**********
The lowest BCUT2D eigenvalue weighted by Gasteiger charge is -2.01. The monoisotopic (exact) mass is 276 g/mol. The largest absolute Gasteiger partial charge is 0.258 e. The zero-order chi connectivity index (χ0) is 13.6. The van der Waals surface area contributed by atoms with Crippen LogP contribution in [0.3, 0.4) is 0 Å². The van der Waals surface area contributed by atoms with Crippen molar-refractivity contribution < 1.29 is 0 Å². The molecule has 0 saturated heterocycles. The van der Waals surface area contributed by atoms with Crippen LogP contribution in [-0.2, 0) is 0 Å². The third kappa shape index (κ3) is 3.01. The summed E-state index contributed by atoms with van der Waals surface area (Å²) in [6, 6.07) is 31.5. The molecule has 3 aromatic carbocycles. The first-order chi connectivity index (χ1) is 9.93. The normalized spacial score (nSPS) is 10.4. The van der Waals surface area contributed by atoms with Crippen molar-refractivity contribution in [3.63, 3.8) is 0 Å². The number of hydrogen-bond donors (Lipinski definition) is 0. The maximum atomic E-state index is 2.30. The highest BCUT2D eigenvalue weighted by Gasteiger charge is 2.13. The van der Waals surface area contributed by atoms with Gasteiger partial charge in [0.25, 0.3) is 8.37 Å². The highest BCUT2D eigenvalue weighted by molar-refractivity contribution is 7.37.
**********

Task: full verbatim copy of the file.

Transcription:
The lowest BCUT2D eigenvalue weighted by Gasteiger charge is -2.01. The monoisotopic (exact) mass is 276 g/mol. The largest absolute Gasteiger partial charge is 0.258 e. The zero-order chi connectivity index (χ0) is 13.6. The van der Waals surface area contributed by atoms with Crippen LogP contribution in [0.3, 0.4) is 0 Å². The van der Waals surface area contributed by atoms with Crippen molar-refractivity contribution < 1.29 is 0 Å². The molecule has 0 saturated heterocycles. The van der Waals surface area contributed by atoms with Crippen LogP contribution in [-0.2, 0) is 0 Å². The third kappa shape index (κ3) is 3.01. The summed E-state index contributed by atoms with van der Waals surface area (Å²) in [6, 6.07) is 31.5. The molecule has 3 aromatic carbocycles. The first-order chi connectivity index (χ1) is 9.93. The normalized spacial score (nSPS) is 10.4. The van der Waals surface area contributed by atoms with Crippen molar-refractivity contribution in [3.63, 3.8) is 0 Å². The number of hydrogen-bond donors (Lipinski definition) is 0. The maximum atomic E-state index is 2.30. The highest BCUT2D eigenvalue weighted by Gasteiger charge is 2.13. The van der Waals surface area contributed by atoms with Gasteiger partial charge in [0.25, 0.3) is 8.37 Å². The highest BCUT2D eigenvalue weighted by molar-refractivity contribution is 7.37.